Intelligent pigments: they prevent corrosion, repel bacteria and regulate temperature
IK4-TEKNIKER is the scientific coordinator of a European project that is seeking to cut costs and improve energy efficiency in the automotive industry and construction. The project, which kicked off in 2012 with a budget of 4.6 million euros, ended on 28 February.
With the aim of cutting maintenance costs and improving energy efficiency in sectors like construction and the automotive sector, the IK4-TEKNIKER R&D centre has put its knowledge at the service of a European project entrusted with designing intelligent pigments which not only provide heat but also have anti-corrosive, antibacterial and thermal regulation properties.
Funded by the EU’s Seventh Framework Programme, the Nanopigmy initiative has led to the development of a range of completely innovative products that do not exist on the market: pigments that have built-in additional functionalities in addition to providing heat.
The Basque R&D centre, the scientific coordinator of the project, has undertaken to incorporate the molecules and nanocoatings into the pigments to achieve useful functions, such as anticorrosion, repelling bacteria, preventing fungi from proliferating, obtaining self-cleaning properties for façades and even storing heat and functioning as a thermal regulator.
Within the framework of the project the transforming of inorganic ceramic pigments into high performance pigments has been achieved thanks to the combination of material absorption techniques and the application of nanocoatings.
The IK4-TEKNIKER researcher Miren Blanco maintains that the pigments designed have been tested across a range of applications in sectors like the automotive sector and construction and can be incorporated into plastics, cements or paints “so different markets can be reached”.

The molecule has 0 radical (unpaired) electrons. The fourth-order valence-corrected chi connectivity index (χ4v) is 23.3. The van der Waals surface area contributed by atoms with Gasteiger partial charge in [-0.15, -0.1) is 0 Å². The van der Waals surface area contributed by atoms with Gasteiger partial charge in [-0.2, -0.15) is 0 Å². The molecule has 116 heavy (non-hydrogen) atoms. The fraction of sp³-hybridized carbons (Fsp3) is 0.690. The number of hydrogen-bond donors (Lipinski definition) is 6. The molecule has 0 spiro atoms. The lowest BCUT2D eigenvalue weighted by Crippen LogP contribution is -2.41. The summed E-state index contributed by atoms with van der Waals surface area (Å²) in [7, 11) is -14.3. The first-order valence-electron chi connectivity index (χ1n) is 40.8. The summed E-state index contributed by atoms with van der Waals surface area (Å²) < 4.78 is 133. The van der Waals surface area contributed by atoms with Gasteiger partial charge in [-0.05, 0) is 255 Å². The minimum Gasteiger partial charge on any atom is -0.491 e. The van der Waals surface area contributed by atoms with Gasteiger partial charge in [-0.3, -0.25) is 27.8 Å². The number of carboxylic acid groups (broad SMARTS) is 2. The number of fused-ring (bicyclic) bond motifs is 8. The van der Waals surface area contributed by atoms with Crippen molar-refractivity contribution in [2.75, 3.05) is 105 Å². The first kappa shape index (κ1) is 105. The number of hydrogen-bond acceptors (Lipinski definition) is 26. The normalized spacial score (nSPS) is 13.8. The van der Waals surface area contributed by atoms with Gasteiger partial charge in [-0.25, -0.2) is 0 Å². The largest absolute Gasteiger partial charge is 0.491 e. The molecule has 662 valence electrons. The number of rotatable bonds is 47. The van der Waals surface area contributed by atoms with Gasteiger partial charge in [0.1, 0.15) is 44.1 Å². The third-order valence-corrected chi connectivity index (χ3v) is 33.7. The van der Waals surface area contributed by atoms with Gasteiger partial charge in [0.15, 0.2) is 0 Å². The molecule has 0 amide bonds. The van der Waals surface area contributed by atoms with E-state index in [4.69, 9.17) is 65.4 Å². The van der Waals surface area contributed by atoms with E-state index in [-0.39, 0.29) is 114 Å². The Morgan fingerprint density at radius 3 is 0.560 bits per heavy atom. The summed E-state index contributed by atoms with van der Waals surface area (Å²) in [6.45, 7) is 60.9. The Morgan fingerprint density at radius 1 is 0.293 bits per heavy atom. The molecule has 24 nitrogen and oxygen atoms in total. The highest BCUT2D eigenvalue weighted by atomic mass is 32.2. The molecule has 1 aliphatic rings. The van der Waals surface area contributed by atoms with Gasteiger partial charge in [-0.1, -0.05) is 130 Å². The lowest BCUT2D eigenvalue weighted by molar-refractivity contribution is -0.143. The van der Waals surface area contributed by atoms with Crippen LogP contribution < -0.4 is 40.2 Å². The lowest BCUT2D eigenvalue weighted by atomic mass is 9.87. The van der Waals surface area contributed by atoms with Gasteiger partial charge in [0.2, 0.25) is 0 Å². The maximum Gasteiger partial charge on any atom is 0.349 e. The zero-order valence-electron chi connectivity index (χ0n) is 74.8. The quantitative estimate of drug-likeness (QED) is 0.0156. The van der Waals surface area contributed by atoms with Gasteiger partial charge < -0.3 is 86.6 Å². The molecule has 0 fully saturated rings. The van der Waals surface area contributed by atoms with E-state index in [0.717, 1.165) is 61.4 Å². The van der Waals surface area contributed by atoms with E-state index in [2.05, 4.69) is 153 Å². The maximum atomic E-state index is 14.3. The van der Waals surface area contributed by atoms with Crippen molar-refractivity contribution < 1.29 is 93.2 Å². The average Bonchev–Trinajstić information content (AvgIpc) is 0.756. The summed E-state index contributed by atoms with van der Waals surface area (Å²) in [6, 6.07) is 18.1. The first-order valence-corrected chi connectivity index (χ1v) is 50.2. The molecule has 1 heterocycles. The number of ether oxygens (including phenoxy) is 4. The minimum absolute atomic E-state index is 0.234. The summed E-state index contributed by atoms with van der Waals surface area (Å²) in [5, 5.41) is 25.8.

“We have proven that the use of these pigments with a self-cleaning and heat storage capacity on the façades of buildings leads to significant savings in maintenance and energy consumption that more than offsets the cost of the product," explained Blanco.
The researcher said that the use of these multifunctional pigments is also useful in the car rental sector, as they have managed to develop solutions with antibacterial properties and with the capacity to reflect infrared rays; these prevent heat accumulating and constitute savings in air conditioning.
Blanco believes that the results obtained during the project, which has been run for three years and ended on 28 February, have been “very positive”.
With a budget of 4.6 million euros, the project, led by the company Nubiola Pigmentos, has had the participation of the Fiat Research Centre, the Dutch tinting company CPS Color, the Polish Adama Mickiewicza University and the Spanish construction company Acciona Infraestructuras, plus the developer of plastic concentrates Performance Masterbatches Limited and the BSRIA firm of consultants in the United Kingdom.
This project has received funding from the European Community´s Seventh Framework Programme (FP7-NMP-2011-SME-5) under grant agreement no 280393.